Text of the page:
I never met Neuhaus, but, like many, I felt like I knew him because I knew his thoughts on the same issues that I was thinking about, thoughts that he gave eloquent expression. He was apparently celibate, before and after becoming a Catholic, a choice that allowed him to read voraciously and do the rest of us the very important favor of letting us know what was important in what he encountered there.
Like many, I wonder what now will become of First Things. It is surely a work worth furthering, and yet it was so much the work of Neuhaus himself it is hard to think of it without him. For what it's worth, I hope the attempt isn't made to mimic Neuhaus. Whoever takes it over could easily preserve the first part of the magazine intact, but put their own stamp on the back of the magazine.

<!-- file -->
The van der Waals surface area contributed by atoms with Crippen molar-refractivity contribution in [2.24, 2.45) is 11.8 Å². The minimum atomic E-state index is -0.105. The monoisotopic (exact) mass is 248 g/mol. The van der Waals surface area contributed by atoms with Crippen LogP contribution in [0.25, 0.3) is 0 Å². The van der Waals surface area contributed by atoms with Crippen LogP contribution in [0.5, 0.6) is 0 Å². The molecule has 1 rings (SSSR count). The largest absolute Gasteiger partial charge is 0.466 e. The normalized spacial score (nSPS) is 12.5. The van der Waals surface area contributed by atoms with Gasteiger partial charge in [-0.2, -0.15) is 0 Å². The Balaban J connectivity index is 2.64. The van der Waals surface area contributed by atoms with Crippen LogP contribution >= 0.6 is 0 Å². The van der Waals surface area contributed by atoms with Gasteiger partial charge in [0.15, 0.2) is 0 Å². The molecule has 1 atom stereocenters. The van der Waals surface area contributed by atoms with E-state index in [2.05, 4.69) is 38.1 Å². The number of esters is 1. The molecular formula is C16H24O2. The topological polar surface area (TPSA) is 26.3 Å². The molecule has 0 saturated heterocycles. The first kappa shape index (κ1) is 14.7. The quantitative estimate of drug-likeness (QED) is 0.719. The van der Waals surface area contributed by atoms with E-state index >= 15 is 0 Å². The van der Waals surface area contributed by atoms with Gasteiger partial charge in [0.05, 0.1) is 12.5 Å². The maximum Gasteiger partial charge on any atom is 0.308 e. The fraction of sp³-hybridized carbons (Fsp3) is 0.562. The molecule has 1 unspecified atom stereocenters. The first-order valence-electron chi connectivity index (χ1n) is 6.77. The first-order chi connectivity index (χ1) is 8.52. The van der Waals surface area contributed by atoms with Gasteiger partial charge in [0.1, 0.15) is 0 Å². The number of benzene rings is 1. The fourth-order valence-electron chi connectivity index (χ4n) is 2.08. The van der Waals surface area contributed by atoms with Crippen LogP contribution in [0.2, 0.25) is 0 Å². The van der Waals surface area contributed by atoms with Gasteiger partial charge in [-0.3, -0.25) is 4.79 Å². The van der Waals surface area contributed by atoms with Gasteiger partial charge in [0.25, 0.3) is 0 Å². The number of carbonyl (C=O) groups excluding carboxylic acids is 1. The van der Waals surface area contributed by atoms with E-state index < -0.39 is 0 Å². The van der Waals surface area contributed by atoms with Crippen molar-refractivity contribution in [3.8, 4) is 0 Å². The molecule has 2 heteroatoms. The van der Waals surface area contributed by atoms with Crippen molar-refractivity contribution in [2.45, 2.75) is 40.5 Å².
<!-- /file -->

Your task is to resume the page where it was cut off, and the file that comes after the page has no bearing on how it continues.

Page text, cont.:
For those who never became acquanted with Neuhaus, here is his article from the inaugural edition. It is a sort of declaration for what Neuhaus and his magazine stood for--and what many of his readers, like myself, believe about the relationship between Christianity, culture, and politics.
It is a tribute to Neuhaus's selflessness in the cause of truth that so many eulogies like this one focus on his works, rather than his person: that is the way, I am sure, he would have wanted it.
Wednesday, January 14, 2009
Turfway Park would build a $150 million free-standing casino if legislation allowing video gambling in Kentucky passes the state General Assembly this year.Now we're just thinking out loud here, but where do poor, needy gambling moguls, who according to advocates of HB-158, are looking at having to sell their Armani suits and Italian shoes for food getting $150 million?
But at least The Millionaire's Bailout is giving these people some hope. And that's something.
Tuesday, January 13, 2009